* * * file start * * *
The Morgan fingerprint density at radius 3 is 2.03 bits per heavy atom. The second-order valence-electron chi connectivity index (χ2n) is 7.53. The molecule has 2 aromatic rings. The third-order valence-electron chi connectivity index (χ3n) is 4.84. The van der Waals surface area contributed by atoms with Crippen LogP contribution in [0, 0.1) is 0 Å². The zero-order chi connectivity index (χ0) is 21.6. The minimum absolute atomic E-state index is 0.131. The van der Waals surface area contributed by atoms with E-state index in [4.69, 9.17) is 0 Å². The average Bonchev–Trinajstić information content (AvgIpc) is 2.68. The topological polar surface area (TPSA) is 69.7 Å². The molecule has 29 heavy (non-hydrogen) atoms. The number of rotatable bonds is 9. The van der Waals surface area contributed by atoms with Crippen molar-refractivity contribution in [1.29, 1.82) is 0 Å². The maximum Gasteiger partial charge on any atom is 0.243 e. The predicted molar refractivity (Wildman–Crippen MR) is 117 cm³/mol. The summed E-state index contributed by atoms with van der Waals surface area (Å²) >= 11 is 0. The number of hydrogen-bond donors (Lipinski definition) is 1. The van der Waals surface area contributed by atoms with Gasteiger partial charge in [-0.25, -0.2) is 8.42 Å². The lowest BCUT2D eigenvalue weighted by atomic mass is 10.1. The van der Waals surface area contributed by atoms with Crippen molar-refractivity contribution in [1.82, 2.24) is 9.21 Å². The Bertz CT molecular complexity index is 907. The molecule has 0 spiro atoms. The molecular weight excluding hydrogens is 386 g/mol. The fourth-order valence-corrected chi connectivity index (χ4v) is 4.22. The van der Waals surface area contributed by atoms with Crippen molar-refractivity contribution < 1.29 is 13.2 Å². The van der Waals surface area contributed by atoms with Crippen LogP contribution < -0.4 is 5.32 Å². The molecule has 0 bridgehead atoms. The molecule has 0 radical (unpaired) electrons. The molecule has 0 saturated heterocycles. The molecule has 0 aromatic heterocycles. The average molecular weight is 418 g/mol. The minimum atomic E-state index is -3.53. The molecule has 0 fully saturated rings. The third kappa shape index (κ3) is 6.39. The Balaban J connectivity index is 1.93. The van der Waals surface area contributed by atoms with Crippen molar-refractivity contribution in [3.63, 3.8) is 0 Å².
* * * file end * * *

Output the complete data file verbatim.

The Morgan fingerprint density at radius 3 is 2.03 bits per heavy atom. The second-order valence-electron chi connectivity index (χ2n) is 7.53. The molecule has 2 aromatic rings. The third-order valence-electron chi connectivity index (χ3n) is 4.84. The van der Waals surface area contributed by atoms with Crippen LogP contribution in [0, 0.1) is 0 Å². The zero-order chi connectivity index (χ0) is 21.6. The minimum absolute atomic E-state index is 0.131. The van der Waals surface area contributed by atoms with E-state index in [4.69, 9.17) is 0 Å². The average Bonchev–Trinajstić information content (AvgIpc) is 2.68. The topological polar surface area (TPSA) is 69.7 Å². The molecule has 29 heavy (non-hydrogen) atoms. The number of rotatable bonds is 9. The van der Waals surface area contributed by atoms with Crippen molar-refractivity contribution in [1.29, 1.82) is 0 Å². The maximum Gasteiger partial charge on any atom is 0.243 e. The predicted molar refractivity (Wildman–Crippen MR) is 117 cm³/mol. The summed E-state index contributed by atoms with van der Waals surface area (Å²) >= 11 is 0. The number of hydrogen-bond donors (Lipinski definition) is 1. The van der Waals surface area contributed by atoms with Gasteiger partial charge in [-0.25, -0.2) is 8.42 Å². The lowest BCUT2D eigenvalue weighted by atomic mass is 10.1. The van der Waals surface area contributed by atoms with Crippen molar-refractivity contribution in [1.82, 2.24) is 9.21 Å². The Bertz CT molecular complexity index is 907. The molecule has 0 spiro atoms. The molecular weight excluding hydrogens is 386 g/mol. The fourth-order valence-corrected chi connectivity index (χ4v) is 4.22. The van der Waals surface area contributed by atoms with Crippen molar-refractivity contribution < 1.29 is 13.2 Å². The van der Waals surface area contributed by atoms with Crippen LogP contribution < -0.4 is 5.32 Å². The molecule has 0 bridgehead atoms. The molecule has 0 radical (unpaired) electrons. The molecule has 0 saturated heterocycles. The molecule has 0 aromatic heterocycles. The average molecular weight is 418 g/mol. The minimum atomic E-state index is -3.53. The molecule has 0 fully saturated rings. The third kappa shape index (κ3) is 6.39. The Balaban J connectivity index is 1.93. The van der Waals surface area contributed by atoms with Crippen molar-refractivity contribution in [3.63, 3.8) is 0 Å².